Crossrail aims to relieve congestion and support the development of London by providing new rail lines from east to west and north to south. Crossrail will connect 40 stations, including Brentwood and Shenfield in the east to Heathrow airport and Reading in the west. Once the entire service is fully opened it will be renamed the Elizabeth Line and form part of the Transport for London network.

Using the service will make travelling in the region easier and quicker, and help to reduce crowding on London's transport network. It is hoped the line will create a 'golden corridor' providing a huge boost to the economies on the route, with thousands of jobs and homes for local people.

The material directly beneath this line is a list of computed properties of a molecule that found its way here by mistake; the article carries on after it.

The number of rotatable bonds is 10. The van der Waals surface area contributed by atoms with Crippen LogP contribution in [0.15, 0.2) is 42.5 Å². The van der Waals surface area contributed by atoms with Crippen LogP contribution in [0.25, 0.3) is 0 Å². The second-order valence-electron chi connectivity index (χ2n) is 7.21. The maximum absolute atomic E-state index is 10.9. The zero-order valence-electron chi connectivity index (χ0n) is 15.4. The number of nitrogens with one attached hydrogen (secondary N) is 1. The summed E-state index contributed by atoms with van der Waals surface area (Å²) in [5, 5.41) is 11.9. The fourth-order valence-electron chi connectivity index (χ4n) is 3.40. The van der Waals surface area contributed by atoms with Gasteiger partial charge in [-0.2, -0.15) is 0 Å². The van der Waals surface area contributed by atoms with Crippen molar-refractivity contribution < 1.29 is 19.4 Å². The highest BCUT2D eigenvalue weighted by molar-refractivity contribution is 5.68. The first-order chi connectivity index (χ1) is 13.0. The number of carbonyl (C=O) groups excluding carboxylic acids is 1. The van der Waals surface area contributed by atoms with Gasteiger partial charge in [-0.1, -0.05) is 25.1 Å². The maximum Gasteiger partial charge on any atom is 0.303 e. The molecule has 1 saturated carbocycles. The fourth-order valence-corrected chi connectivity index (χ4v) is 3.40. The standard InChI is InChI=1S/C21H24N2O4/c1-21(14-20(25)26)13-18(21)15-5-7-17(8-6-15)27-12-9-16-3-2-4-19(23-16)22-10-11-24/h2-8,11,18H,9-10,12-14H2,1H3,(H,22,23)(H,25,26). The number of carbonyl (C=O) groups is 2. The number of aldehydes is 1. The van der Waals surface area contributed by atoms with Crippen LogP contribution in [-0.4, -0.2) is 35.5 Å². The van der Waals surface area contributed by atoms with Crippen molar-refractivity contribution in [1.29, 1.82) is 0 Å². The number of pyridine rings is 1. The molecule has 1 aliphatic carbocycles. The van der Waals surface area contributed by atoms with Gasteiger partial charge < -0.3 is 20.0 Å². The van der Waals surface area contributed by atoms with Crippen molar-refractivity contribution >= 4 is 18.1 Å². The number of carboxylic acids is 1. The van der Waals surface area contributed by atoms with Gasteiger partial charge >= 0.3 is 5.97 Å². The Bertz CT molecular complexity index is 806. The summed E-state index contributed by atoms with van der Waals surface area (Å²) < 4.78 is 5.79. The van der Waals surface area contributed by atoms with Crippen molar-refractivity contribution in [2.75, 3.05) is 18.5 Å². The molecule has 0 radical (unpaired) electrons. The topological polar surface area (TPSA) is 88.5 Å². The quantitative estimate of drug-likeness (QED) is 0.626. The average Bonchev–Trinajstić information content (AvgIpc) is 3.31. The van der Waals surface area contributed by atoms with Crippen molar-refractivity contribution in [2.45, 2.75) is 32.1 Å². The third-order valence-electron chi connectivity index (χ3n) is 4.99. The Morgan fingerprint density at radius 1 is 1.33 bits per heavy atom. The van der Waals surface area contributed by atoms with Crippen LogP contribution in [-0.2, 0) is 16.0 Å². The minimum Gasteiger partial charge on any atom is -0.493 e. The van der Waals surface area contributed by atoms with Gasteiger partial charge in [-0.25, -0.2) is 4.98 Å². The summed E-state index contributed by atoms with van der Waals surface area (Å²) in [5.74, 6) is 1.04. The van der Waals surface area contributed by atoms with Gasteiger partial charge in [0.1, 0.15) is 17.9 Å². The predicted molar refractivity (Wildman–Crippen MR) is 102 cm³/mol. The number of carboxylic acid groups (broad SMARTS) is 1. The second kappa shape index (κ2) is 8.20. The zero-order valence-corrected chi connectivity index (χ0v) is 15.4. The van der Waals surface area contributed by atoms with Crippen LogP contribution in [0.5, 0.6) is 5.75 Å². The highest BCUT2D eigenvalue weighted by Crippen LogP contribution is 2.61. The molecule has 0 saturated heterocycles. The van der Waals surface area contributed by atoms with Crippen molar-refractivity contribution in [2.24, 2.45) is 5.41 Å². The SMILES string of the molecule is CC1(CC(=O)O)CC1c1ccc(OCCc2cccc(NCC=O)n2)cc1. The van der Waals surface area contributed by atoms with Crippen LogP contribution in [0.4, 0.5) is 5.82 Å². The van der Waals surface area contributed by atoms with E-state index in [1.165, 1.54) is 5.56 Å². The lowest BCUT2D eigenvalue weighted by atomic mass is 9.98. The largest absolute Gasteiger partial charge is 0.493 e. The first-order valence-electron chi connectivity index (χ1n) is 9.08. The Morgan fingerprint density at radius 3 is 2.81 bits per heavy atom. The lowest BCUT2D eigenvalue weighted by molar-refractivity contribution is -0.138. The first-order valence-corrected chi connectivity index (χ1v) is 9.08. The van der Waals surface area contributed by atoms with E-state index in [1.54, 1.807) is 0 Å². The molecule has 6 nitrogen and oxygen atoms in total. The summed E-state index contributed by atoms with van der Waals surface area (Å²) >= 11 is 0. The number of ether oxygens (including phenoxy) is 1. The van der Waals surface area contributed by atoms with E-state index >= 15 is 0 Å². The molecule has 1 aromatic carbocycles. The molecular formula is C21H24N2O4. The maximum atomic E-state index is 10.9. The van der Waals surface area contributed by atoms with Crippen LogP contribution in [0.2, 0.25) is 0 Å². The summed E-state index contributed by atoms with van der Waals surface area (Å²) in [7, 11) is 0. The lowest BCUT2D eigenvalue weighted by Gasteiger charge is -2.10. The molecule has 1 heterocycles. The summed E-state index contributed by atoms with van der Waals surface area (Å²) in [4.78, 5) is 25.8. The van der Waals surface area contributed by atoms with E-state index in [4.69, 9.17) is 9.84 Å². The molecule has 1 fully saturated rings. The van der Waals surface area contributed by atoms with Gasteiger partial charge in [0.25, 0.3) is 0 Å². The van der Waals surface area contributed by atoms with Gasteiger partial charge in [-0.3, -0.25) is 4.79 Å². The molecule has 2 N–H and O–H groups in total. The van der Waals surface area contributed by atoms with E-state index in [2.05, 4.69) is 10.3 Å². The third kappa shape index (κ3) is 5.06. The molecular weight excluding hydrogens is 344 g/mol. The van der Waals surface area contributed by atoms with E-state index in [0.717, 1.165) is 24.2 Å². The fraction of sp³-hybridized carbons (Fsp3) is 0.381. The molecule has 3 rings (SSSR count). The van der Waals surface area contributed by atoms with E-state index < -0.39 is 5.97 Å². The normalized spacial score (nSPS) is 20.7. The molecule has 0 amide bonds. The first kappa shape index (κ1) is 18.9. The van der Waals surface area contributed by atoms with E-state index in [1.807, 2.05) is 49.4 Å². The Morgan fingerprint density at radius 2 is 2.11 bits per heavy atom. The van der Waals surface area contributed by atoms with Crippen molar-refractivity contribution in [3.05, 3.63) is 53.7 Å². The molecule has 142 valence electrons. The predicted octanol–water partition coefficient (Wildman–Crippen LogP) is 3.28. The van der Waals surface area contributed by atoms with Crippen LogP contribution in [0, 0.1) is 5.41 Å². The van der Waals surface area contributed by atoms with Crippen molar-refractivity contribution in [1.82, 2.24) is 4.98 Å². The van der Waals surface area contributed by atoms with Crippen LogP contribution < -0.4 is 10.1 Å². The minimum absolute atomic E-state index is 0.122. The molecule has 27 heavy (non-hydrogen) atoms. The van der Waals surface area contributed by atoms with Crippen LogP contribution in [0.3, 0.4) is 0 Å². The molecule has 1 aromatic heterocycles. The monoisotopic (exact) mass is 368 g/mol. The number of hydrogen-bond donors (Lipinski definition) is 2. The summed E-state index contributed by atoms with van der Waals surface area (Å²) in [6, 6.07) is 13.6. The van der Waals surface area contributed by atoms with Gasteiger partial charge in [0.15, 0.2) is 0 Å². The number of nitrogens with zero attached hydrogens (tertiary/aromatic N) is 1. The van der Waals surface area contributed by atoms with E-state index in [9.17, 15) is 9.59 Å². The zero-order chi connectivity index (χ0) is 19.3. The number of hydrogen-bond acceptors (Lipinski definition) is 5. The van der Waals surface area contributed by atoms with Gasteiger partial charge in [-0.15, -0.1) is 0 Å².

The Council aims to maximise the long term benefits to the Borough’s residents.


Latest News

Rail services and rail replacement bus routes - January 2017

Transport for London issued a letter on 21 December 2016 setting out details of the rail services and rail replacement bus routes from Saturday 24 December 2016 until late May 2017 affecting Brentwood, Shenfield and other stations towards London Liverpool Street. A copy of the letter can be viewed below:

Rail services and rail replacement bus routes letter - December 2016.

A further letter was issued by Network Rail on 25 January 2017 which provides additional detail on how TfL Rail and Greater Anglia services will be affected by proposed weekend works. This covers the weekends from 4 February to 9 April 2017, additional works are planned after these dates with further details to follow from Network Rail. A copy of the letter can be viewed below: